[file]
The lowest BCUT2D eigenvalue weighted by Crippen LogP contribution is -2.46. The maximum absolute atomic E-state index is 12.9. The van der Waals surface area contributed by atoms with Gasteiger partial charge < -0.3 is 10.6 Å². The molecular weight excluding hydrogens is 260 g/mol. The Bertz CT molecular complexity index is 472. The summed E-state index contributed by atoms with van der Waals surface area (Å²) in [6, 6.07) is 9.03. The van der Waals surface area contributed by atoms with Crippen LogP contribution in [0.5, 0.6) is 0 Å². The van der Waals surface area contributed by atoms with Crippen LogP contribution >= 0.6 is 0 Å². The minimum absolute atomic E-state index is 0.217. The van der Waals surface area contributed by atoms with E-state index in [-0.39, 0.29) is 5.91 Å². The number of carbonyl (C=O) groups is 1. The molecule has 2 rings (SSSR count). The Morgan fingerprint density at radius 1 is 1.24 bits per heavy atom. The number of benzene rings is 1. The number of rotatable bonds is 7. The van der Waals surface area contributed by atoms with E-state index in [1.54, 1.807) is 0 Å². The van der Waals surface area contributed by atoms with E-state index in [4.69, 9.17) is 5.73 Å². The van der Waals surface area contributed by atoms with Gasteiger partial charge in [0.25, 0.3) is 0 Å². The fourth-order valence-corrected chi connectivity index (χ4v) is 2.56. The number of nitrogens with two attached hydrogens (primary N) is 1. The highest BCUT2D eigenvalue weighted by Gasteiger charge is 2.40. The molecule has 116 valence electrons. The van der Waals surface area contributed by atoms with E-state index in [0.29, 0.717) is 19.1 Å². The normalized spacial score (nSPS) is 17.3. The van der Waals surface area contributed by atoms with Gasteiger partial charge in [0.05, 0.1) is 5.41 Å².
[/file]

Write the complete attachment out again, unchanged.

The lowest BCUT2D eigenvalue weighted by Crippen LogP contribution is -2.46. The maximum absolute atomic E-state index is 12.9. The van der Waals surface area contributed by atoms with Gasteiger partial charge < -0.3 is 10.6 Å². The molecular weight excluding hydrogens is 260 g/mol. The Bertz CT molecular complexity index is 472. The summed E-state index contributed by atoms with van der Waals surface area (Å²) in [6, 6.07) is 9.03. The van der Waals surface area contributed by atoms with Crippen LogP contribution in [0.5, 0.6) is 0 Å². The van der Waals surface area contributed by atoms with Crippen LogP contribution >= 0.6 is 0 Å². The minimum absolute atomic E-state index is 0.217. The van der Waals surface area contributed by atoms with E-state index in [-0.39, 0.29) is 5.91 Å². The number of carbonyl (C=O) groups is 1. The molecule has 2 rings (SSSR count). The Morgan fingerprint density at radius 1 is 1.24 bits per heavy atom. The number of benzene rings is 1. The number of rotatable bonds is 7. The van der Waals surface area contributed by atoms with E-state index in [1.54, 1.807) is 0 Å². The van der Waals surface area contributed by atoms with E-state index in [4.69, 9.17) is 5.73 Å². The van der Waals surface area contributed by atoms with Gasteiger partial charge in [0.25, 0.3) is 0 Å². The fourth-order valence-corrected chi connectivity index (χ4v) is 2.56. The number of nitrogens with two attached hydrogens (primary N) is 1. The highest BCUT2D eigenvalue weighted by Gasteiger charge is 2.40. The molecule has 116 valence electrons. The van der Waals surface area contributed by atoms with E-state index in [0.29, 0.717) is 19.1 Å². The normalized spacial score (nSPS) is 17.3. The van der Waals surface area contributed by atoms with Gasteiger partial charge in [0.05, 0.1) is 5.41 Å².